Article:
Paul, talking to Gentile Christians, speaks in this wise in Ephesians 6:13-14: “Therefore put on the full armor of God, so that when the day of evil comes, you may be able to stand your ground, and after you have done everything, to stand. Stand firm then.” Again, the scripture speaks specifically of “the day of evil,” and not “a day of evil” or “some day of evil.” Several commentators feel this is surely a reference to the final evil day. Paul thus places Gentile Christians right in the middle of the last day’s satanic conflict and encourages them to be ready for battle. He does the same thing in 2 Timothy 3:1-5. As he speaks of last day abuses and abusers he warns the Gentile Christians: “Have nothing to do with them” (v. 5). Thus he once more places the church right in the middle
of the tribulation.
We remember that Noah did not leave the world. He was preserved through much tribulation. Noah’s ark was sealed without and within (Gen. 6:14). He and his family survived while the world was completely destroyed around them. The Hebrew children did the same. While Egypt was judged and destroyed, they were kept safe in the land of Goshen. While the firstborn of Egypt died, Israel’s sons lived because they were sealed with the blood of the lamb. We must remember that these events are all biblical types for the last days (Matt. 24:37).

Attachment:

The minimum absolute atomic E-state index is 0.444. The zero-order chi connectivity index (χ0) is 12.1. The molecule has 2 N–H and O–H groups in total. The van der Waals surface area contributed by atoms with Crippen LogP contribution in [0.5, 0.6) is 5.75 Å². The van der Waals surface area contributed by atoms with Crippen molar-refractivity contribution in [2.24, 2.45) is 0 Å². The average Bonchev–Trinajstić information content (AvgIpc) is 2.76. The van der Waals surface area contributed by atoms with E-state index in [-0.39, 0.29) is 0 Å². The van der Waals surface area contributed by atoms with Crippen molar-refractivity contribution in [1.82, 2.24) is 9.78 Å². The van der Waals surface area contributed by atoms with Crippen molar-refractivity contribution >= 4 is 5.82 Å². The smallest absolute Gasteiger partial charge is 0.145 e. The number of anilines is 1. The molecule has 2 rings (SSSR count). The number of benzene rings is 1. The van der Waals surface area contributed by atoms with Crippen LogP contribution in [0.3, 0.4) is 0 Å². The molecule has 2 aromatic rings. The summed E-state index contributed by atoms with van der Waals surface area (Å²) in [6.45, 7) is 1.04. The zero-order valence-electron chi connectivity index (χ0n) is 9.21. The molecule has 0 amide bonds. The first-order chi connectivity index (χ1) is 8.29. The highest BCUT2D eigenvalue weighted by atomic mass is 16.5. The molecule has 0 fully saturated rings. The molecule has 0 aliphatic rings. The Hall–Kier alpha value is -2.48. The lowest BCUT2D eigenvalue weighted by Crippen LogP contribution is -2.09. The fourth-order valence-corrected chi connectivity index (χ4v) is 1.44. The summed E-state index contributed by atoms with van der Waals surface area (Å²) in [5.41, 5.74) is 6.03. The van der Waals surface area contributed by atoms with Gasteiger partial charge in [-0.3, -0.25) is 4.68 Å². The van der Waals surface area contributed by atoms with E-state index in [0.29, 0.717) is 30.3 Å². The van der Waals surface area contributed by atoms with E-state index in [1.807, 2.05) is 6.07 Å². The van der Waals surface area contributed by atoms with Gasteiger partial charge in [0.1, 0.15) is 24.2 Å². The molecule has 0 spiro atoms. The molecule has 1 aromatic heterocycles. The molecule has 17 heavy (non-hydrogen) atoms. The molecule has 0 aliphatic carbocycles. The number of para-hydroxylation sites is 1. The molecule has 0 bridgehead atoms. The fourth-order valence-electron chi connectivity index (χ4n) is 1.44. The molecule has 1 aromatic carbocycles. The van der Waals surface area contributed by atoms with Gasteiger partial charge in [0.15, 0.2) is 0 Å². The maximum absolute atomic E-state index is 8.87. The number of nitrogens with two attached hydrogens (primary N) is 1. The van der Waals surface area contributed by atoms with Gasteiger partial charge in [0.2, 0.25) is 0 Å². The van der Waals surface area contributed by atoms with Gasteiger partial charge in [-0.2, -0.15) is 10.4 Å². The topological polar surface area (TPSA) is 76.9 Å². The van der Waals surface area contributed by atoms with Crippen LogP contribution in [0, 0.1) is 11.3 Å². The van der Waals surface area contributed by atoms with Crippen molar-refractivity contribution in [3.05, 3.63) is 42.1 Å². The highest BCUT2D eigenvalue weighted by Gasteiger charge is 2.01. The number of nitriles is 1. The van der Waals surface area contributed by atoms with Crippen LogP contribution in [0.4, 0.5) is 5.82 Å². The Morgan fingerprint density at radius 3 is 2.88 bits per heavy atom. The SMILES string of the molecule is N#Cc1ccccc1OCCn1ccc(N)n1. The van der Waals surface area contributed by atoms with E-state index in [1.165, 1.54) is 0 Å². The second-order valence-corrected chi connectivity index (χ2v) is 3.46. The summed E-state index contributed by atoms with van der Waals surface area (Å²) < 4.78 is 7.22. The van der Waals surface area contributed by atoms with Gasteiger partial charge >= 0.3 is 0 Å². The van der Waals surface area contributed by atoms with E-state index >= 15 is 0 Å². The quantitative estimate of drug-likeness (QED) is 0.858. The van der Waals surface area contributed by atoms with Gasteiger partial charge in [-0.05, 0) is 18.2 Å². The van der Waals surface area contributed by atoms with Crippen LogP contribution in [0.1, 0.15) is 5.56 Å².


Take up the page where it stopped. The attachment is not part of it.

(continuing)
Early Christians uniformly were seeking to be prepared that they might meet the Lord in victory, without spot, blemish or compromise, on that day (1 Thess .5:23; 1 Jo. 3:3; 1 Jo. 2:28; 1 Pet. 1:7). It is obvious that this victory would come through